If the Portuguese cherry laurel is cultivated as a shaped pruning or hedge plant, it needs a shaped pruning every year immediately after flowering. Since the leaves are smaller than those of the well-known cherry laurel, there is no noticeable damage to the leaves even when cut with electric hedge trimmers. Young plants should be pruned back vigorously from the beginning so that they branch out well. Once old plants have lost their shape, they can also be taken back far into the old wood – they will sprout again reliably.
Use in the garden
The Portuguese laurel cherry is often cultivated as a shaped pruning wood or as an easy-care hedge. With its evergreen and compact growth, it develops into an attractive privacy screen. It fits perfectly into Mediterranean gardens, as it looks very similar to the real laurel from afar. A decorative interplay in mixed hedges is created by the shrub with the red sprouting ‘Red Robin’. The bushes can also be kept in large plant pots as a hardy substitute for laurel.
Angustifolia’ has long, lanceolate leaves five to eight centimeters long and grows somewhat slower than the species. Myrtifolia’ has a compact growth with egg-shaped leaves three to six centimeters long. Variegata’ has small leaves with creamy yellow edges. It must be particularly well protected against frost damage in winter.
The multiplication of the Portuguese cherry laurel usually takes place via cuttings. For this purpose, half-wooden shoots about 15 centimeters long are placed in trays with growing soil, moistened well and covered with a transparent hood. The cuttings form roots quite reliably in a warm, bright location, but this process can take up to three months. You can shorten the leaves by half so that the cuttings do not take up too much space in the growing tray.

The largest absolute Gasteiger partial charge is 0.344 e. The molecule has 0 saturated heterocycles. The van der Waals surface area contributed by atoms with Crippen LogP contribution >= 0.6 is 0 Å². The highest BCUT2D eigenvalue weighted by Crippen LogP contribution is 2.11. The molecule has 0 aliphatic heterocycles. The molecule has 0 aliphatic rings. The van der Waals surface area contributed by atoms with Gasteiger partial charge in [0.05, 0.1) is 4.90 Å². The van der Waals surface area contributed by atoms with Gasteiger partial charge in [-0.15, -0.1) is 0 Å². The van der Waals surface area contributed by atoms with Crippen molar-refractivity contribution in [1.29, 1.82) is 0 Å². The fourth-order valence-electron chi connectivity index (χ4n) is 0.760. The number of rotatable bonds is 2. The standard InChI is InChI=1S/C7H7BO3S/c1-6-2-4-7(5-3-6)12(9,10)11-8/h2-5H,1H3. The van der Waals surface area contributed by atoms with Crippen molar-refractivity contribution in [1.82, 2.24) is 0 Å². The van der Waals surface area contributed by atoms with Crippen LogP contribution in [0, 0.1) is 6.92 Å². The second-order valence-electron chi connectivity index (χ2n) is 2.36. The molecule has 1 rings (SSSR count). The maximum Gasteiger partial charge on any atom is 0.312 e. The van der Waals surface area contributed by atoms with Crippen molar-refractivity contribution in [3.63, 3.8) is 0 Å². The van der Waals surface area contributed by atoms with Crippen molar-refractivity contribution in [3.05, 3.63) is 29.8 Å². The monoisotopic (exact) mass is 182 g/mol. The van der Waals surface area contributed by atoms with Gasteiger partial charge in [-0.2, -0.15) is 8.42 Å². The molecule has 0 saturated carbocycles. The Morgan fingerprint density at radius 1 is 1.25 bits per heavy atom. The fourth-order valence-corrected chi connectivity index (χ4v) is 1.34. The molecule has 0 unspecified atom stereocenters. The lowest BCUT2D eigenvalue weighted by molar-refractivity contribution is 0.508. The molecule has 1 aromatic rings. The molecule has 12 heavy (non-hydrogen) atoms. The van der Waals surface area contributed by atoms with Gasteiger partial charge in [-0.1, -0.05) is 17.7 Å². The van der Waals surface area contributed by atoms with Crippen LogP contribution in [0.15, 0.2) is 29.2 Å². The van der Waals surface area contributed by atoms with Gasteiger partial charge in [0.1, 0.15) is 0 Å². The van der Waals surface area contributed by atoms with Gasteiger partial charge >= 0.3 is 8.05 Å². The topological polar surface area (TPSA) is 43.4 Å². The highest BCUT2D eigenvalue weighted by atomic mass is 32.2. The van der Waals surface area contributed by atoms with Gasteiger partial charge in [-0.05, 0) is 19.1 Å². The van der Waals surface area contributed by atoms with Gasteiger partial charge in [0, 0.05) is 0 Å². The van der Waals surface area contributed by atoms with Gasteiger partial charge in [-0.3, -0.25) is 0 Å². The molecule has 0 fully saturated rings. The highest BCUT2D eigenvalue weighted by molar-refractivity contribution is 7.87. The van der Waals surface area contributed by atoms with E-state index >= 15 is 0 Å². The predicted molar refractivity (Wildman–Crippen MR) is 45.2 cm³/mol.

Diseases and pests
An infestation with pests or diseases is rather rare with the Portuguese cherry laurel. Commercially available fungicides help against fungal diseases such as shotgun disease. You can use environmentally friendly agents based on soft soap or rapeseed oil against aphids, wooly lice or scale insects.
Whether potted plants such as oleanders or indoor plants such as orchids: The scale insect infests the most diverse plants. René Wadas, a herbalist, will give you his tips on pest prevention and control: Production: Folkert Siemens; Camera: Fabian Primsch; Editing: Dennis Fuhro; Photo: Flora Press/Thomas Lohrer
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I am Don Burke, one of the authors at My Garden Guide. I am a horticulturist that cultivates, grows, and cares for plants, ranging from shrubs and fruits to flowers. I do it in my own garden and in my nursery. I show you how to take care of your garden and how to perform garden landscaping in an easy way, step by step.I am originally from Sydney and I wrote in local magazines. Later on, I have decided, more than two decades ago, to create my own blog. My area of specialization is related to orchid care, succulent care, and the study of the substrate and the soil. Therefore, you will see many articles dedicated to these disciplines. I also provide advice about how to improve the landscape design of your garden.